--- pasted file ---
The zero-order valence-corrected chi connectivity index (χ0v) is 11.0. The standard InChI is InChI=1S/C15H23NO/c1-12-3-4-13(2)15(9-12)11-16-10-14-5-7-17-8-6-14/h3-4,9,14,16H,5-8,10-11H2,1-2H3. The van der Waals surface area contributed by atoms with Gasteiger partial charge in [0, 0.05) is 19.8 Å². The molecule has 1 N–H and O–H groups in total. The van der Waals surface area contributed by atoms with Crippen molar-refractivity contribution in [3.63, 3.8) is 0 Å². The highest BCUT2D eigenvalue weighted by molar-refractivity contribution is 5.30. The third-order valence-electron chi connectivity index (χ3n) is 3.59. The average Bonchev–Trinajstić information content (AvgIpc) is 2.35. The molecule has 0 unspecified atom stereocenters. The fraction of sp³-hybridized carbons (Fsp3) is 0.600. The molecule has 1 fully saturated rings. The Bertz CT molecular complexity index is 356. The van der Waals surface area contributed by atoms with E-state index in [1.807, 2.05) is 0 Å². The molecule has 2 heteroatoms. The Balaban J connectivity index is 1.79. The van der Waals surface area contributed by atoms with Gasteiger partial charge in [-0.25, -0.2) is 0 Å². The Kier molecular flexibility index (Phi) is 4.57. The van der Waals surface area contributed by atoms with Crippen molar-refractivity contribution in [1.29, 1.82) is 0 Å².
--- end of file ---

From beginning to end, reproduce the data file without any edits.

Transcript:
The zero-order valence-corrected chi connectivity index (χ0v) is 11.0. The standard InChI is InChI=1S/C15H23NO/c1-12-3-4-13(2)15(9-12)11-16-10-14-5-7-17-8-6-14/h3-4,9,14,16H,5-8,10-11H2,1-2H3. The van der Waals surface area contributed by atoms with Gasteiger partial charge in [0, 0.05) is 19.8 Å². The molecule has 1 N–H and O–H groups in total. The van der Waals surface area contributed by atoms with Crippen molar-refractivity contribution in [3.63, 3.8) is 0 Å². The highest BCUT2D eigenvalue weighted by molar-refractivity contribution is 5.30. The third-order valence-electron chi connectivity index (χ3n) is 3.59. The average Bonchev–Trinajstić information content (AvgIpc) is 2.35. The molecule has 0 unspecified atom stereocenters. The fraction of sp³-hybridized carbons (Fsp3) is 0.600. The molecule has 1 fully saturated rings. The Bertz CT molecular complexity index is 356. The van der Waals surface area contributed by atoms with E-state index in [1.807, 2.05) is 0 Å². The molecule has 2 heteroatoms. The Balaban J connectivity index is 1.79. The van der Waals surface area contributed by atoms with Gasteiger partial charge in [-0.25, -0.2) is 0 Å². The Kier molecular flexibility index (Phi) is 4.57. The van der Waals surface area contributed by atoms with Crippen molar-refractivity contribution in [1.29, 1.82) is 0 Å².